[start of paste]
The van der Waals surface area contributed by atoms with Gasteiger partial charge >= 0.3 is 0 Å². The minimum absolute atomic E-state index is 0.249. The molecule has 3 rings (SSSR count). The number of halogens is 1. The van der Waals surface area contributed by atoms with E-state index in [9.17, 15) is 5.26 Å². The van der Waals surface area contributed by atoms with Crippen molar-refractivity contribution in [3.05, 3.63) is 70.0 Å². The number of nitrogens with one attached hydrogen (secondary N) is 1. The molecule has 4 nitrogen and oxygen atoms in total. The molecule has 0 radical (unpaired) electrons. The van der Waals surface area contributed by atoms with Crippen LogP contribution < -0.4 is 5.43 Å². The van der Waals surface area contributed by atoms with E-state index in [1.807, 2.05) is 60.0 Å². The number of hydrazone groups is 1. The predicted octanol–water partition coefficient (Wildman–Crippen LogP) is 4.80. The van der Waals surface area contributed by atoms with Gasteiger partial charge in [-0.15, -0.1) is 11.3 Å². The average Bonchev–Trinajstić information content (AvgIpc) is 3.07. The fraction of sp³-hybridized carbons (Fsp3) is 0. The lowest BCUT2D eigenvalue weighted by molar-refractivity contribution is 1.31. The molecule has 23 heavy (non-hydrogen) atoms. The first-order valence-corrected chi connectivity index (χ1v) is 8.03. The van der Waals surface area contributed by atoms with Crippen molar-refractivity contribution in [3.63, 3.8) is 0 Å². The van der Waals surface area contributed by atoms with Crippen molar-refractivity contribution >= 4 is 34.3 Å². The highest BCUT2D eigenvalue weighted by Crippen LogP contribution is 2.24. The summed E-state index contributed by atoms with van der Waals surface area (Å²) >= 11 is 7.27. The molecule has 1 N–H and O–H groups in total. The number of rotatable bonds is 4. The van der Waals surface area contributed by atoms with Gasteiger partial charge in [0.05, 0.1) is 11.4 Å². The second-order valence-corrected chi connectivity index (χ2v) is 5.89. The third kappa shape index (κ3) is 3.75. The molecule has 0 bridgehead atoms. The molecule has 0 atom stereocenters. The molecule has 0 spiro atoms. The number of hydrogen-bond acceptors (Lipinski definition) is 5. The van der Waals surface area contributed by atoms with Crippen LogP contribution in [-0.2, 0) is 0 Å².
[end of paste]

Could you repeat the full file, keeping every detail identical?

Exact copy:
The van der Waals surface area contributed by atoms with Gasteiger partial charge >= 0.3 is 0 Å². The minimum absolute atomic E-state index is 0.249. The molecule has 3 rings (SSSR count). The number of halogens is 1. The van der Waals surface area contributed by atoms with E-state index in [9.17, 15) is 5.26 Å². The van der Waals surface area contributed by atoms with Crippen molar-refractivity contribution in [3.05, 3.63) is 70.0 Å². The number of nitrogens with one attached hydrogen (secondary N) is 1. The molecule has 4 nitrogen and oxygen atoms in total. The molecule has 0 radical (unpaired) electrons. The van der Waals surface area contributed by atoms with Crippen LogP contribution < -0.4 is 5.43 Å². The van der Waals surface area contributed by atoms with E-state index in [1.807, 2.05) is 60.0 Å². The number of hydrazone groups is 1. The predicted octanol–water partition coefficient (Wildman–Crippen LogP) is 4.80. The van der Waals surface area contributed by atoms with Gasteiger partial charge in [-0.15, -0.1) is 11.3 Å². The average Bonchev–Trinajstić information content (AvgIpc) is 3.07. The fraction of sp³-hybridized carbons (Fsp3) is 0. The lowest BCUT2D eigenvalue weighted by molar-refractivity contribution is 1.31. The molecule has 23 heavy (non-hydrogen) atoms. The first-order valence-corrected chi connectivity index (χ1v) is 8.03. The van der Waals surface area contributed by atoms with Crippen molar-refractivity contribution in [3.63, 3.8) is 0 Å². The van der Waals surface area contributed by atoms with Crippen molar-refractivity contribution >= 4 is 34.3 Å². The highest BCUT2D eigenvalue weighted by Crippen LogP contribution is 2.24. The summed E-state index contributed by atoms with van der Waals surface area (Å²) >= 11 is 7.27. The molecule has 1 N–H and O–H groups in total. The number of rotatable bonds is 4. The van der Waals surface area contributed by atoms with Gasteiger partial charge in [0.05, 0.1) is 11.4 Å². The second-order valence-corrected chi connectivity index (χ2v) is 5.89. The third kappa shape index (κ3) is 3.75. The molecule has 0 bridgehead atoms. The molecule has 0 atom stereocenters. The molecule has 0 spiro atoms. The number of hydrogen-bond acceptors (Lipinski definition) is 5. The van der Waals surface area contributed by atoms with Crippen LogP contribution in [-0.2, 0) is 0 Å².